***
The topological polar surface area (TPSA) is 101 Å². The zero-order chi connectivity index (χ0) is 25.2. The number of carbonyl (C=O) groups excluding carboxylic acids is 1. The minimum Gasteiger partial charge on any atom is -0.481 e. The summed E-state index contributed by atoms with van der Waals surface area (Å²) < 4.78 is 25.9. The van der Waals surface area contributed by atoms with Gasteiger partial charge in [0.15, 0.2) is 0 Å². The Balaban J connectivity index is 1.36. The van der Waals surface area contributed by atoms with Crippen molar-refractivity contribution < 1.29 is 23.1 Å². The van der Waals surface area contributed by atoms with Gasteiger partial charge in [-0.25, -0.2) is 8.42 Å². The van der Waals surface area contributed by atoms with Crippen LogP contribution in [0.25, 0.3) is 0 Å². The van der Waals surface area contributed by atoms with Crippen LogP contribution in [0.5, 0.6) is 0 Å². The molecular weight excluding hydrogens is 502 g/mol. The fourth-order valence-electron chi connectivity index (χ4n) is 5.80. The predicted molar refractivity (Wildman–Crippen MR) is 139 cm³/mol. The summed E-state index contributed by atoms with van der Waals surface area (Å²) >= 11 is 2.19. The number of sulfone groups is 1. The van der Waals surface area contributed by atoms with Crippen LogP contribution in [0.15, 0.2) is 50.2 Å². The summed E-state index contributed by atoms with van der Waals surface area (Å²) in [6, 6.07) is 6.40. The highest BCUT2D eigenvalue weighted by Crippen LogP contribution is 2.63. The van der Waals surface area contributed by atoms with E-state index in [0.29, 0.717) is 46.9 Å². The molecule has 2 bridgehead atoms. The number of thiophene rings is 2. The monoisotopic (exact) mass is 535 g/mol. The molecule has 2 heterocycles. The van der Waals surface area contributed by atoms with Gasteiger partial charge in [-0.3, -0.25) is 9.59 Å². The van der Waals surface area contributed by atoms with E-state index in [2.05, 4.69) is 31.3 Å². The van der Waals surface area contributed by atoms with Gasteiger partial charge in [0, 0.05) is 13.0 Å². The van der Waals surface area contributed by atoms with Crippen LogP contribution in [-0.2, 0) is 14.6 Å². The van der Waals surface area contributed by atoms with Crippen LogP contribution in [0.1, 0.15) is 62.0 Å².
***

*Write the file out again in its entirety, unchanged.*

The topological polar surface area (TPSA) is 101 Å². The zero-order chi connectivity index (χ0) is 25.2. The number of carbonyl (C=O) groups excluding carboxylic acids is 1. The minimum Gasteiger partial charge on any atom is -0.481 e. The summed E-state index contributed by atoms with van der Waals surface area (Å²) < 4.78 is 25.9. The van der Waals surface area contributed by atoms with Gasteiger partial charge in [0.15, 0.2) is 0 Å². The Balaban J connectivity index is 1.36. The van der Waals surface area contributed by atoms with Crippen molar-refractivity contribution < 1.29 is 23.1 Å². The van der Waals surface area contributed by atoms with Gasteiger partial charge in [-0.25, -0.2) is 8.42 Å². The van der Waals surface area contributed by atoms with Crippen LogP contribution in [0.25, 0.3) is 0 Å². The van der Waals surface area contributed by atoms with Crippen LogP contribution in [0.5, 0.6) is 0 Å². The molecular weight excluding hydrogens is 502 g/mol. The fourth-order valence-electron chi connectivity index (χ4n) is 5.80. The predicted molar refractivity (Wildman–Crippen MR) is 139 cm³/mol. The summed E-state index contributed by atoms with van der Waals surface area (Å²) >= 11 is 2.19. The number of sulfone groups is 1. The van der Waals surface area contributed by atoms with Crippen LogP contribution in [0.15, 0.2) is 50.2 Å². The summed E-state index contributed by atoms with van der Waals surface area (Å²) in [6, 6.07) is 6.40. The highest BCUT2D eigenvalue weighted by Crippen LogP contribution is 2.63. The van der Waals surface area contributed by atoms with E-state index in [0.29, 0.717) is 46.9 Å². The molecule has 2 bridgehead atoms. The number of thiophene rings is 2. The monoisotopic (exact) mass is 535 g/mol. The molecule has 2 heterocycles. The van der Waals surface area contributed by atoms with Gasteiger partial charge in [-0.3, -0.25) is 9.59 Å². The van der Waals surface area contributed by atoms with E-state index in [2.05, 4.69) is 31.3 Å². The van der Waals surface area contributed by atoms with Gasteiger partial charge in [0, 0.05) is 13.0 Å². The van der Waals surface area contributed by atoms with Crippen LogP contribution in [-0.2, 0) is 14.6 Å². The van der Waals surface area contributed by atoms with Crippen LogP contribution in [0.1, 0.15) is 62.0 Å².